The increasing violence in Nigeria is the result of the breakdown of the rule of law in Nigeria. Responsibility for this breakdown and the crisis lies directly with the regime of General Sani Abacha. The recent spate of political attacks, which include the shooting of Alex Ibru, publisher of the Guardian, and the murder of Alfred Rewane, a key financial supporter of the Social Democratic Party, are alarming indicators of Nigeria's continuing slide into violence. Even as the Provisional Ruling Council claims to be presiding over a transition to democracy, the country's leading voices remain stifled in jail, leaders of the independent press have been detained or forced underground for trying to publicize the truth, and the judicial system remains handcuffed by decrees granting immunity to members of the military.

The Abacha regime must ensure that those responsible for this crime are brought to justice, and that justice must be open and meet international standards of due process. At the same time the persons responsible for the attacks on Alex Ibru, Alfred Rewane and all other human rights abuses must also be brought to account. This is the only way the rule of law will be re-established.

IRTON calls upon the international community to put its rhetoric to practice and increase diplomatic and political pressure on the Nigerian government. Unless action is taken soon, Nigeria's descent into political violence will no longer be a question of if, but of when. The Clinton administration has referred to freezing the assets of members of the military junta, targeted sanctions on the oil industry, a cultural boycott and a boycott of Nigerian oil. We call upon the Clinton administration to implement an activist, preventative policy now, before the body count increases.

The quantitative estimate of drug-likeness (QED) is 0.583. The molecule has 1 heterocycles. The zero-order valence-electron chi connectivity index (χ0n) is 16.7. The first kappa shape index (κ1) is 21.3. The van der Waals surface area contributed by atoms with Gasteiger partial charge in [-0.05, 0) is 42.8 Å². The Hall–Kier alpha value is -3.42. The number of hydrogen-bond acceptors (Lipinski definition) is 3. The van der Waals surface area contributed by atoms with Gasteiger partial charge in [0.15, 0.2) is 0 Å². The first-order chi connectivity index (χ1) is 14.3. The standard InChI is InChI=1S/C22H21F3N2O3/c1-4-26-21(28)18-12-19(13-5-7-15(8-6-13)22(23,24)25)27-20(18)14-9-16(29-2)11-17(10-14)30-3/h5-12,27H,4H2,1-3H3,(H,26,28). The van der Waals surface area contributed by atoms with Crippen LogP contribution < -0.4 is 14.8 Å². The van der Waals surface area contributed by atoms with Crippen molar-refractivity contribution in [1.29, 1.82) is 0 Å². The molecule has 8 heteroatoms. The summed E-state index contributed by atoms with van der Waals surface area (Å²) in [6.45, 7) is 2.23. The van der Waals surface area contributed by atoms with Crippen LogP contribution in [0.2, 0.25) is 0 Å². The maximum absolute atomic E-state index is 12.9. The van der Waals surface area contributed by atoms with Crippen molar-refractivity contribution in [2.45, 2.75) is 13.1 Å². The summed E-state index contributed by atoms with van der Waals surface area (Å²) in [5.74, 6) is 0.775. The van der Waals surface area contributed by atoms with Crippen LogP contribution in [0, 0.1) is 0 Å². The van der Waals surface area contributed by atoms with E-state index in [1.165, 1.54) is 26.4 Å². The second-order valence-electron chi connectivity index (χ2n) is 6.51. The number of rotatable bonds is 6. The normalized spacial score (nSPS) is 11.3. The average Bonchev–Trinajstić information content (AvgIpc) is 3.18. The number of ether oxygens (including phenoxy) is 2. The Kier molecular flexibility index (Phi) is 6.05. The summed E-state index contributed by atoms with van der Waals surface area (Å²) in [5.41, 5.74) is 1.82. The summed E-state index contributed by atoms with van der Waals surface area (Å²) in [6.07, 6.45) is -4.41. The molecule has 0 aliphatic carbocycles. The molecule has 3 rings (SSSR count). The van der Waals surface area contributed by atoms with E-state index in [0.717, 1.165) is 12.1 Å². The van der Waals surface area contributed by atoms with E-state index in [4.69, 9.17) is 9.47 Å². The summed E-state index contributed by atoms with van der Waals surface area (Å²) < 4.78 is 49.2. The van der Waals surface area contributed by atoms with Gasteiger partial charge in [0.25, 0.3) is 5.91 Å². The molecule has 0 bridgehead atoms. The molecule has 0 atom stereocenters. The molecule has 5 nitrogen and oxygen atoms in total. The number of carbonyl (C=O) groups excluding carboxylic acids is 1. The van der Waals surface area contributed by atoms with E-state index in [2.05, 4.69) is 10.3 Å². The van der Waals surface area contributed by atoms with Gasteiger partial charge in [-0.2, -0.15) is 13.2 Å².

Africa Faith and Justice Network * Amnesty International USA * Africa Project, Institute for Policy Studies * Chicago Coalition for a Democratic Nigeria * National Democratic Coalition (NADECO) * Nigerian Democratic Awareness Committee, Nigerian Democratic Alliance, Boston * United Committee to Save Nigeria * United Nigerian Organization * Service Employees International Union * Fellowship of Reconciliation * The Africa Fund * Missionaries of Africa * PEN Center USA West * Center for Economic & Social Rights * Washington Office on Africa

The International Roundtable on Nigeria is an informal association of human rights, environmental, labor and US-based Nigerian pro-democracy groups working to help Nigerians restore a rights-respecting accountable government.


Message-Id: <> From: "WOA" <> Date: Wed, 5 Jun 1996 23:08:23 -0500 Subject: Nigeria: Statements on Assassination

Editor: Ali B. Ali-Dinar